At its best, a …

September 1, 2013 § Leave a comment

At its best, a pattern can distill the wisdom of the past, reveal the potential of the future, and link with other patterns to form a language to guide a process. Patterns help us consider the essential elements as we undertake the creation of something new or the evaluation of something old. Designing with patterns does not lead to a preconceived result but to an infinite variety of solutions based on specific conditions.

Max Jacobson, Murray Silverstein and Barbara Winslow, Patterns of Home: The Ten Essentials of Enduring Design

Over a career o…

September 1, 2013 § Leave a comment

Over a career of working on housing and homes, architects develop an instinctive sense for the basic pattern, the underlying order that defines a home; and each project, though it requires the patient work of new discovery, is also a process of applying this underlying pattern, manifesting it anew, learning another of its infinite forms.

Max Jacobson, Murray Silverstein and Barbara Winslow, Patterns of Home: The Ten Essentials of Enduring Design

Rockstars don’t…

March 21, 2013 § Leave a comment

Rockstars don’t share — neither their ideas nor the spotlight. Team cohesion breaks down when you add individuals with large egos who are determined to stand out and be stars. When collaboration breaks down, you lose the environment you need to create the shared understanding that allows you to move forward effectively.

Jeff Gothelf, Lean UX: Applying Lean Principles to Improve User Experience

Hell yes.

 

Objects mediate…

March 11, 2013 § Leave a comment

Objects mediate our relationships. When we are relating to the world, we call the object a tool. When we are relating with the unseen, you may call it a religious object. When we are relating to other people, we may call it the bottle of wine we bring to the party. The movement of an object from me to you, or from my group to your group, says something about the kind of relationship we have or want to have.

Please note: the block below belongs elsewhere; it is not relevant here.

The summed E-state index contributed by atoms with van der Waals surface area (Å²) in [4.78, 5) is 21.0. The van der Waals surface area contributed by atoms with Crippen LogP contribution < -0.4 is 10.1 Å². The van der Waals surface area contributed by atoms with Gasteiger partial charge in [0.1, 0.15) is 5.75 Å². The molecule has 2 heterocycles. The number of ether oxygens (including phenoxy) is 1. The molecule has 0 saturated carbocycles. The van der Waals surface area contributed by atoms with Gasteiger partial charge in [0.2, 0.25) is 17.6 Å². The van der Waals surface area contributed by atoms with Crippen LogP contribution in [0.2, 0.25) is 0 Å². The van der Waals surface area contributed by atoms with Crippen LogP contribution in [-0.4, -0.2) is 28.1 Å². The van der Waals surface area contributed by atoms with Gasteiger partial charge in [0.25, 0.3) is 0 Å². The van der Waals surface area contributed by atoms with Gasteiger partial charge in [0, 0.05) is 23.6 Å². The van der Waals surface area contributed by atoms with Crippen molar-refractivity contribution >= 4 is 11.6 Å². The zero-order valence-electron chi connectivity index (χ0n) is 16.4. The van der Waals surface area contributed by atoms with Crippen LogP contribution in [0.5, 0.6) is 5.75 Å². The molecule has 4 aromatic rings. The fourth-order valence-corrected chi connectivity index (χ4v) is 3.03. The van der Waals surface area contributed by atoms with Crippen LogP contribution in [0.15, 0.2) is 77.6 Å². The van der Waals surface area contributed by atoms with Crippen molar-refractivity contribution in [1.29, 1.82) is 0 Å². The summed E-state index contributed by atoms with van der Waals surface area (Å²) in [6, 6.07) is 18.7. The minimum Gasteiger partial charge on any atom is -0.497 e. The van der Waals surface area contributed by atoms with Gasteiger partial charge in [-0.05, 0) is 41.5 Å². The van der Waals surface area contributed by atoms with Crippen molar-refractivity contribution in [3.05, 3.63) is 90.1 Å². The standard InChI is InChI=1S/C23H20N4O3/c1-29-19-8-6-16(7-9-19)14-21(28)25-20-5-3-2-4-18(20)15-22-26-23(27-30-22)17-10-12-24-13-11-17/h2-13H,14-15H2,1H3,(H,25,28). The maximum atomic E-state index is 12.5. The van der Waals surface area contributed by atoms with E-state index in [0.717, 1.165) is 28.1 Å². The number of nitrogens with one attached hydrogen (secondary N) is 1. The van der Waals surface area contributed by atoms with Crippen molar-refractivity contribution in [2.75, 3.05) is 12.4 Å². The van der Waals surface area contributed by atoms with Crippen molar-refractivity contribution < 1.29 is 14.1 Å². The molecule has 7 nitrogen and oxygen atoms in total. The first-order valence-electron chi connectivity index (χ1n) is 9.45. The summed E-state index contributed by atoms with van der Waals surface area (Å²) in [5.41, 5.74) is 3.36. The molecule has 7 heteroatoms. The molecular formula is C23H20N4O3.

Encounter Cooperation (an interview with John Terrell, Regenstein Curator of Pacific Anthropology at Chicago’s Field Museum)

Don’t worry about the size of your headline font in week one.

February 20, 2013 § Leave a comment

Don’t worry about the size of your headline font in week one. You don’t need to nail that perfect shade of green in week two. You don’t need to move that “submit” button three pixels to the right in week three. Just get the stuff on the page for now. Then use it. Make sure it works. Later on you can adjust and perfect it.

From “Getting Real: Ignore Details Early On,” by 37 Signals. The whole essay is awesome.

As it is in UX design, so it is in all design.

October 25, 2012 § Leave a comment

The more cities spend on bike infrastructure, the more important it becomes to make sure that money is spent wisely. One way to measure success in this area is to lay down bike lanes or paths and see if ridership grows. Another is simply to ask riders what facilities they prefer. Both approaches have their drawbacks: The former assumes transportation officials know best and relies on correlations that hopefully reflect causations; the latter may put too much emphasis on hypothetical options and not enough on actual behavior.

 

A potentially more instructive way to see what riders want from a bike route is to follow riders, in real-time, as they choose a bike route. A trio of transportation researchers led by Joseph Broach of Portland State University recently did just that. In an upcoming issue of Transportation Research Part A, Broach and company report a series of nuanced rider preferences that could help designers create more comprehensive bike facilities and help cities implement these facilities more efficiently.

via Atlantic Cities

“I really believe that you learn best when you’re making things.”

October 3, 2012 § Leave a comment

– Dan Sinker, in the epilogue of The F***ing Epic Twitter Quest of @MayorEmanuel

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